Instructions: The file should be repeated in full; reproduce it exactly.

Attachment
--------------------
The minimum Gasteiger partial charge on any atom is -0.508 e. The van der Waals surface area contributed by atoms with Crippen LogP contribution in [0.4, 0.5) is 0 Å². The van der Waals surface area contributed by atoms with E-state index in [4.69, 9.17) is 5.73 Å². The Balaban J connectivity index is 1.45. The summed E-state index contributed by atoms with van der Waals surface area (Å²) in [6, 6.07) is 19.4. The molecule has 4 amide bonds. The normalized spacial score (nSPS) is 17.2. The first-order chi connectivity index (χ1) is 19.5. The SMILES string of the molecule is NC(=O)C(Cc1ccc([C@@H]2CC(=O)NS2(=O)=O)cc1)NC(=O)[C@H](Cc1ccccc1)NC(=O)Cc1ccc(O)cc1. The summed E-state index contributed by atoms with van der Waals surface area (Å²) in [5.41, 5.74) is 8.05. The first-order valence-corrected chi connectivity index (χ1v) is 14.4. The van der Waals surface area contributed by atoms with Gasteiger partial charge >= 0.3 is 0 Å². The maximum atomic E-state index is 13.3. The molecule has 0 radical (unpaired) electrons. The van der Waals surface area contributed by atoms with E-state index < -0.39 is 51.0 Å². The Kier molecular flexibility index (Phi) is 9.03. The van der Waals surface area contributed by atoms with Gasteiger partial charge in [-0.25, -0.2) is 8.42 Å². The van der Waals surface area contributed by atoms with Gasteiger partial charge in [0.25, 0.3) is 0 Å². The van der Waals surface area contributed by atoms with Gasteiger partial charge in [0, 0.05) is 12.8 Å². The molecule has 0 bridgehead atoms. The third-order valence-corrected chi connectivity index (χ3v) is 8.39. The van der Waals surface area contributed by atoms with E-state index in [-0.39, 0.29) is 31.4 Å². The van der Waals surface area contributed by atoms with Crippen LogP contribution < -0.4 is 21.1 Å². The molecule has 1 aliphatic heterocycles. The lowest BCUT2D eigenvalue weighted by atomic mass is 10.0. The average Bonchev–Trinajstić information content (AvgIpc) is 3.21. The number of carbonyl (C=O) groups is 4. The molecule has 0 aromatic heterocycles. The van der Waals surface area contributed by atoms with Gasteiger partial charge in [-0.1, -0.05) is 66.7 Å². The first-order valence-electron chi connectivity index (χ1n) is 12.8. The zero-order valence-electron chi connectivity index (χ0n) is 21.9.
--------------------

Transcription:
The minimum Gasteiger partial charge on any atom is -0.508 e. The van der Waals surface area contributed by atoms with Crippen LogP contribution in [0.4, 0.5) is 0 Å². The van der Waals surface area contributed by atoms with E-state index in [4.69, 9.17) is 5.73 Å². The Balaban J connectivity index is 1.45. The summed E-state index contributed by atoms with van der Waals surface area (Å²) in [6, 6.07) is 19.4. The molecule has 4 amide bonds. The normalized spacial score (nSPS) is 17.2. The first-order chi connectivity index (χ1) is 19.5. The SMILES string of the molecule is NC(=O)C(Cc1ccc([C@@H]2CC(=O)NS2(=O)=O)cc1)NC(=O)[C@H](Cc1ccccc1)NC(=O)Cc1ccc(O)cc1. The summed E-state index contributed by atoms with van der Waals surface area (Å²) in [5.41, 5.74) is 8.05. The first-order valence-corrected chi connectivity index (χ1v) is 14.4. The van der Waals surface area contributed by atoms with Gasteiger partial charge >= 0.3 is 0 Å². The maximum atomic E-state index is 13.3. The molecule has 0 radical (unpaired) electrons. The van der Waals surface area contributed by atoms with E-state index < -0.39 is 51.0 Å². The Kier molecular flexibility index (Phi) is 9.03. The van der Waals surface area contributed by atoms with Gasteiger partial charge in [-0.25, -0.2) is 8.42 Å². The van der Waals surface area contributed by atoms with Gasteiger partial charge in [0.25, 0.3) is 0 Å². The van der Waals surface area contributed by atoms with Gasteiger partial charge in [0, 0.05) is 12.8 Å². The molecule has 0 bridgehead atoms. The third-order valence-corrected chi connectivity index (χ3v) is 8.39. The van der Waals surface area contributed by atoms with E-state index in [-0.39, 0.29) is 31.4 Å². The van der Waals surface area contributed by atoms with Crippen LogP contribution < -0.4 is 21.1 Å². The molecule has 1 aliphatic heterocycles. The lowest BCUT2D eigenvalue weighted by atomic mass is 10.0. The average Bonchev–Trinajstić information content (AvgIpc) is 3.21. The number of carbonyl (C=O) groups is 4. The molecule has 0 aromatic heterocycles. The van der Waals surface area contributed by atoms with Gasteiger partial charge in [-0.1, -0.05) is 66.7 Å². The first-order valence-electron chi connectivity index (χ1n) is 12.8. The zero-order valence-electron chi connectivity index (χ0n) is 21.9.